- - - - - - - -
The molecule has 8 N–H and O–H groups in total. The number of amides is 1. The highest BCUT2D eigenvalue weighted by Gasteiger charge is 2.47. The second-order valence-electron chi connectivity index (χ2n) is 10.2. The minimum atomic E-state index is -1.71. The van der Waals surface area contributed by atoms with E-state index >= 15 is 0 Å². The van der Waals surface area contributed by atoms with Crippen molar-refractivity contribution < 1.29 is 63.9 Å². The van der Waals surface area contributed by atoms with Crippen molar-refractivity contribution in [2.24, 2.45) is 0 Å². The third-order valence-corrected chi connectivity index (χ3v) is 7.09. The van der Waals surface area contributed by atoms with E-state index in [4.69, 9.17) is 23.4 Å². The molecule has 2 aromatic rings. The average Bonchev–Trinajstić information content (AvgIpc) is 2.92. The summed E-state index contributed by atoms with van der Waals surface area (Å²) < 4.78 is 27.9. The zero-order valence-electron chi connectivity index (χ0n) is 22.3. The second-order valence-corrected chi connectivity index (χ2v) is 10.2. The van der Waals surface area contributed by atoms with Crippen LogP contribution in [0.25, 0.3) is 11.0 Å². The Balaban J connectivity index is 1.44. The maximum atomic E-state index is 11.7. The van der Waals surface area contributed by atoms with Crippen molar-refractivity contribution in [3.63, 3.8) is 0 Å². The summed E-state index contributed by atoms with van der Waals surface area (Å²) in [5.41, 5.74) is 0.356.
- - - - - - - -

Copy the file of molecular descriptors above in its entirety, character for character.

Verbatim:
The molecule has 8 N–H and O–H groups in total. The number of amides is 1. The highest BCUT2D eigenvalue weighted by Gasteiger charge is 2.47. The second-order valence-electron chi connectivity index (χ2n) is 10.2. The minimum atomic E-state index is -1.71. The van der Waals surface area contributed by atoms with E-state index >= 15 is 0 Å². The van der Waals surface area contributed by atoms with Crippen molar-refractivity contribution < 1.29 is 63.9 Å². The van der Waals surface area contributed by atoms with Crippen molar-refractivity contribution in [2.24, 2.45) is 0 Å². The third-order valence-corrected chi connectivity index (χ3v) is 7.09. The van der Waals surface area contributed by atoms with E-state index in [4.69, 9.17) is 23.4 Å². The molecule has 2 aromatic rings. The average Bonchev–Trinajstić information content (AvgIpc) is 2.92. The summed E-state index contributed by atoms with van der Waals surface area (Å²) < 4.78 is 27.9. The zero-order valence-electron chi connectivity index (χ0n) is 22.3. The second-order valence-corrected chi connectivity index (χ2v) is 10.2. The van der Waals surface area contributed by atoms with Crippen LogP contribution in [0.25, 0.3) is 11.0 Å². The Balaban J connectivity index is 1.44. The maximum atomic E-state index is 11.7. The van der Waals surface area contributed by atoms with Crippen molar-refractivity contribution in [3.63, 3.8) is 0 Å². The summed E-state index contributed by atoms with van der Waals surface area (Å²) in [5.41, 5.74) is 0.356.